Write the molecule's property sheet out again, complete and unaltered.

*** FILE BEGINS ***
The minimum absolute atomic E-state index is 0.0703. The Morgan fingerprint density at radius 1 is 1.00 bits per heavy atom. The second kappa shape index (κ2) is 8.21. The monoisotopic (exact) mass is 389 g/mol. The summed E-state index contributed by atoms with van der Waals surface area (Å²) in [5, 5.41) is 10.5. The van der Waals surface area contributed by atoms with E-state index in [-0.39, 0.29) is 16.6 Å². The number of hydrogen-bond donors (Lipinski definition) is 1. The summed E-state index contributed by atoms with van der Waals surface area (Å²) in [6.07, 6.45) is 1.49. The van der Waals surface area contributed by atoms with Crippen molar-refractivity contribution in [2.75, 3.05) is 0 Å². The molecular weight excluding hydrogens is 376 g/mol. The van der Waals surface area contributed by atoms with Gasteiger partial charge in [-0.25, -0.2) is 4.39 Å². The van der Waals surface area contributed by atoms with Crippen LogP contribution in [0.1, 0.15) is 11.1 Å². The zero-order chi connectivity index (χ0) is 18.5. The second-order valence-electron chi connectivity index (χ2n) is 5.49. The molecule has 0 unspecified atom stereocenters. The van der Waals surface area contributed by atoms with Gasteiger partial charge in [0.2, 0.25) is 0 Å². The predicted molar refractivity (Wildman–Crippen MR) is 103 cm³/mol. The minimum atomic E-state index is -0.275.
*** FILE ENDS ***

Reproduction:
The minimum absolute atomic E-state index is 0.0703. The Morgan fingerprint density at radius 1 is 1.00 bits per heavy atom. The second kappa shape index (κ2) is 8.21. The monoisotopic (exact) mass is 389 g/mol. The summed E-state index contributed by atoms with van der Waals surface area (Å²) in [5, 5.41) is 10.5. The van der Waals surface area contributed by atoms with E-state index in [-0.39, 0.29) is 16.6 Å². The number of hydrogen-bond donors (Lipinski definition) is 1. The summed E-state index contributed by atoms with van der Waals surface area (Å²) in [6.07, 6.45) is 1.49. The van der Waals surface area contributed by atoms with Crippen molar-refractivity contribution in [2.75, 3.05) is 0 Å². The molecular weight excluding hydrogens is 376 g/mol. The van der Waals surface area contributed by atoms with Gasteiger partial charge in [-0.25, -0.2) is 4.39 Å². The van der Waals surface area contributed by atoms with Crippen LogP contribution in [0.1, 0.15) is 11.1 Å². The zero-order chi connectivity index (χ0) is 18.5. The second-order valence-electron chi connectivity index (χ2n) is 5.49. The molecule has 0 unspecified atom stereocenters. The van der Waals surface area contributed by atoms with Gasteiger partial charge in [0.2, 0.25) is 0 Å². The predicted molar refractivity (Wildman–Crippen MR) is 103 cm³/mol. The minimum atomic E-state index is -0.275.